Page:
Assessing the Health of Buildings

Avni Shah | August 30, 2021

Audrey Olivier explores data analytics to identify potential risk factors and avoid future hazards in the structures that house and connect us.

apartment building facade with balconies


The Surfside, Florida condo building collapse in June signaled a warning about our buildings: we need to be vigilant and clear about proactively monitoring their health. Structural health is a key area that Assistant Professor Audrey Olivier, of the Sonny Astani Department of Civil and Environmental Engineering, will be researching. This Fall, she will also be bringing a new class.

The class, “Uncertainty Quantification Concepts in Civil and Environmental Engineering,” will introduce students to the field of uncertainty quantification and probabilistic data learning. This aligns with Olivier’s main passion as a researcher: using data to better understand the health of urban systems from buildings to bridges. “My core focus is on how to use data and data analytics to solve some of the problems of civil engineering,” she said.

Picture of CEE faculty member Audrey Olivier

Audrey Olivier, Assistant Professor in the USC Viterbi School of Engineering. PHOTO/AUDREY OLIVIER.

The course is an introduction for students that Olivier hopes will be part of a larger structures and mechanics program that she is planning to build with other faculty in the department, which could also include a specific course on structural health monitoring.

Uncertainty quantification is important in risk mitigation in terms of urban infrastructure, from ambulance response times to the safety of the spaces in which we work and live. Structural health monitoring is one of Olivier’s key areas of focus. “It’s about using data from a structure to understand if that structure is healthy or if it’s damaged,” she said. “If you can gather enough data from the healthy stages, you can detect changes that indicate deterioration or risk.” The idea, Olivier says, is to use this as a guide for repairs or maintenance to avoid catastrophic failure of the building.

To help support this, Olivier has worked on developing algorithms that can process the data collected more quickly than current models. For a building, the type of data collected might include information on building vibrations, for example. “Every building vibrates in a certain way,” she said. “Changes in the frequency might indicate damage.” Of course, the data grows increasingly complicated in the real world, where conditions like shifts in temperature can also account for data fluctuations.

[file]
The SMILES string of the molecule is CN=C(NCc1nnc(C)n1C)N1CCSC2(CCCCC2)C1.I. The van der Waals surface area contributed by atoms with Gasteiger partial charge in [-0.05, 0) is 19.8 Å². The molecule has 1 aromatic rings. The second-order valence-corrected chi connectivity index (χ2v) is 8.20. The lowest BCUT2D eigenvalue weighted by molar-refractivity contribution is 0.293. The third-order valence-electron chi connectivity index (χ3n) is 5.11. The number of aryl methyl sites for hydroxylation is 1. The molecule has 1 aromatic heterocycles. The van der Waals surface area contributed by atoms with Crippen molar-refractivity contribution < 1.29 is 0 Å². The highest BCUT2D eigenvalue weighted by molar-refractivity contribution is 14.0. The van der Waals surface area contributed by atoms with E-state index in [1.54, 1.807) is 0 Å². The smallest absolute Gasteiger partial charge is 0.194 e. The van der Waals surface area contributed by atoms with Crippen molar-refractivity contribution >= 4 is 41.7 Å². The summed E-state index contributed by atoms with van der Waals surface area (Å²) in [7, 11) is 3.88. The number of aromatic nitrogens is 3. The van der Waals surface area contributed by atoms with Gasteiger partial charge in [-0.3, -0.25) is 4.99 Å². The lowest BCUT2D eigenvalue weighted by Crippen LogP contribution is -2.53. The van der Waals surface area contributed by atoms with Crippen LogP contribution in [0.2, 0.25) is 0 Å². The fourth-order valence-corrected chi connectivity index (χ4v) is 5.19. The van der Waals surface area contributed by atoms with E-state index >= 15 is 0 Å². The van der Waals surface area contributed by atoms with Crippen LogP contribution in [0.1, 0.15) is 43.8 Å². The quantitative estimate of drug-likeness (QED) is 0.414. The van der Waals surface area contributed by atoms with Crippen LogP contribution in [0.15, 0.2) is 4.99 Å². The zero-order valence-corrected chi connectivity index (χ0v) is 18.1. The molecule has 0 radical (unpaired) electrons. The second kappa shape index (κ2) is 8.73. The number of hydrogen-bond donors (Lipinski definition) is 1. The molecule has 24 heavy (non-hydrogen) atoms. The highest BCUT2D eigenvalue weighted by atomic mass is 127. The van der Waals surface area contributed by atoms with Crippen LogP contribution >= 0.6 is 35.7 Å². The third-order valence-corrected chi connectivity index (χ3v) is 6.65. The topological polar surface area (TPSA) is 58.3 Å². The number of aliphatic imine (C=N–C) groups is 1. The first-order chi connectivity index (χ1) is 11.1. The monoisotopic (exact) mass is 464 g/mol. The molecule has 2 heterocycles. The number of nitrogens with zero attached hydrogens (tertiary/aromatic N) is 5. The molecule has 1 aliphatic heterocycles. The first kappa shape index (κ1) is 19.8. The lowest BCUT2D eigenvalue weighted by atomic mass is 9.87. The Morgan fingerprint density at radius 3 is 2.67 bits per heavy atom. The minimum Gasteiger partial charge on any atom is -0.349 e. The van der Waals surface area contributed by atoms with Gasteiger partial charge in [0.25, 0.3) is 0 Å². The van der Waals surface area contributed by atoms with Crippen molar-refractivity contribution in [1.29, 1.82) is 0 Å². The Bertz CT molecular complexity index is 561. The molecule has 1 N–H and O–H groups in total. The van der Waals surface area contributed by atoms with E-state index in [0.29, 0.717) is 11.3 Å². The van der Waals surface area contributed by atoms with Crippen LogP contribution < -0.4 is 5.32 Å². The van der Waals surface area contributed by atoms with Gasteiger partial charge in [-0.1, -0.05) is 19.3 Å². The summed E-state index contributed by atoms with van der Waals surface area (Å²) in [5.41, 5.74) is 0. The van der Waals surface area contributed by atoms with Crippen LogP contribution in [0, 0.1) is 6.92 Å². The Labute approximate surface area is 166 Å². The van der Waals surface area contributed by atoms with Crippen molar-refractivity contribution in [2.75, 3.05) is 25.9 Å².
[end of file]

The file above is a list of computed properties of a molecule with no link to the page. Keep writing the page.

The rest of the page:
While data-based models are easier to use, physics-based models help correlate actual behavior of the structure to the data. “An important part of structural health monitoring is not just to detect damage but to do prognosis, predicting what’s going to happen shortly after detecting the damage,” Olivier said.

In her doctoral work, Olivier tried to speed up the learning process using physics-based models, because they are important for the prognosis stage. “When we collect data for the physics-based model,” she said, “We’re trying to learn from this data the parameters of that model, for example stiffness. This type of inverse modeling, where you learn the parameters of the model, are expensive because you have to run the model potentially many, many times to find the right parameter. I developed ways of doing this with fewer calls to the expensive physics-based model.”

Data-based models, however, Olivier said, are important when no physics-based model of the structure is easily available and for real time building assessment, for example following an earthquake, when you want to identify damage that happened right away. “You might want to know if you have to evacuate a building,” she said, “But not have enough time to run a physics-based model. This is where data-based model damage identification becomes very important.”

Olivier’s research is inspired by her curiosity about the randomness of systems. “Earthquakes or wind or even traffic produces these random excitations. I love sitting in this uncertainty and then turning to data analytics to reduce it,” she said. At the same time, she likes the idea of combining traditional studies with new innovations. “I like the mix in my work now of taking a very traditional field—civil engineering, mechanical engineering, those physical rules that have been around forever—and new things like data analytics, machine learning, sensors, Internet of Things, etc.,” she said.

Olivier’s prior research, conducted while obtaining her master’s and doctoral degrees at Columbia University and later working on her post-docs at Johns Hopkins University and Columbia University, focused on how data-based machine learning models can help urban systems work more efficiently and preempt safety risks. Projects included a partnership between Columbia University, the New York City Fire Department and Google using data on ambulance travel times and routes to help optimize emergency response. Her postdoctoral research at Johns Hopkins University focused on developing probabilistic methods for data-based materials modeling. Using data- based models that are less computationally expensive than traditional physics based models facilitates optimization to find new materials with specific properties.

“At the end of the day,” Olivier said, “I’m really interested in how we use data to enhance urban systems and solve problems of civil engineering and mechanics.”

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